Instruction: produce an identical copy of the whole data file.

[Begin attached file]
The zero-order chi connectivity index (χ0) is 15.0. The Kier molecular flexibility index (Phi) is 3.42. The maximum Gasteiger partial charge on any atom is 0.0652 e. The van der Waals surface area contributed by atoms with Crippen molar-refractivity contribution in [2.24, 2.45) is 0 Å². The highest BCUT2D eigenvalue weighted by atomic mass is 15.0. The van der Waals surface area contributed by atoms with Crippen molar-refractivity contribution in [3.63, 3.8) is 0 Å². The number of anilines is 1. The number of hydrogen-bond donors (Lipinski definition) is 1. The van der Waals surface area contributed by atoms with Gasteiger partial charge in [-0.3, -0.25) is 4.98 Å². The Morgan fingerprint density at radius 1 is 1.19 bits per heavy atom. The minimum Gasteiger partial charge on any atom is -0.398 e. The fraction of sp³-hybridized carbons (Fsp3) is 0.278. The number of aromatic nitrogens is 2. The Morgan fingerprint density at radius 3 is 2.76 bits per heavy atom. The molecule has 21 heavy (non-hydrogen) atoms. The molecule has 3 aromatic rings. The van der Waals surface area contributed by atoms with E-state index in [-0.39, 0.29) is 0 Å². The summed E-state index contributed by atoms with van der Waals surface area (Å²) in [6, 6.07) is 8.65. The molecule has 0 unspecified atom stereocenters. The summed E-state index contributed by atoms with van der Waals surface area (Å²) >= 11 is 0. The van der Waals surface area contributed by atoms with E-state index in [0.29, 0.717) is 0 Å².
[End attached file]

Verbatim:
The zero-order chi connectivity index (χ0) is 15.0. The Kier molecular flexibility index (Phi) is 3.42. The maximum Gasteiger partial charge on any atom is 0.0652 e. The van der Waals surface area contributed by atoms with Crippen molar-refractivity contribution in [2.24, 2.45) is 0 Å². The highest BCUT2D eigenvalue weighted by atomic mass is 15.0. The van der Waals surface area contributed by atoms with Crippen molar-refractivity contribution in [3.63, 3.8) is 0 Å². The number of anilines is 1. The number of hydrogen-bond donors (Lipinski definition) is 1. The van der Waals surface area contributed by atoms with Gasteiger partial charge in [-0.3, -0.25) is 4.98 Å². The Morgan fingerprint density at radius 1 is 1.19 bits per heavy atom. The minimum Gasteiger partial charge on any atom is -0.398 e. The fraction of sp³-hybridized carbons (Fsp3) is 0.278. The number of aromatic nitrogens is 2. The Morgan fingerprint density at radius 3 is 2.76 bits per heavy atom. The molecule has 21 heavy (non-hydrogen) atoms. The molecule has 3 aromatic rings. The van der Waals surface area contributed by atoms with E-state index in [-0.39, 0.29) is 0 Å². The summed E-state index contributed by atoms with van der Waals surface area (Å²) in [6, 6.07) is 8.65. The molecule has 0 unspecified atom stereocenters. The summed E-state index contributed by atoms with van der Waals surface area (Å²) >= 11 is 0. The van der Waals surface area contributed by atoms with E-state index in [0.29, 0.717) is 0 Å².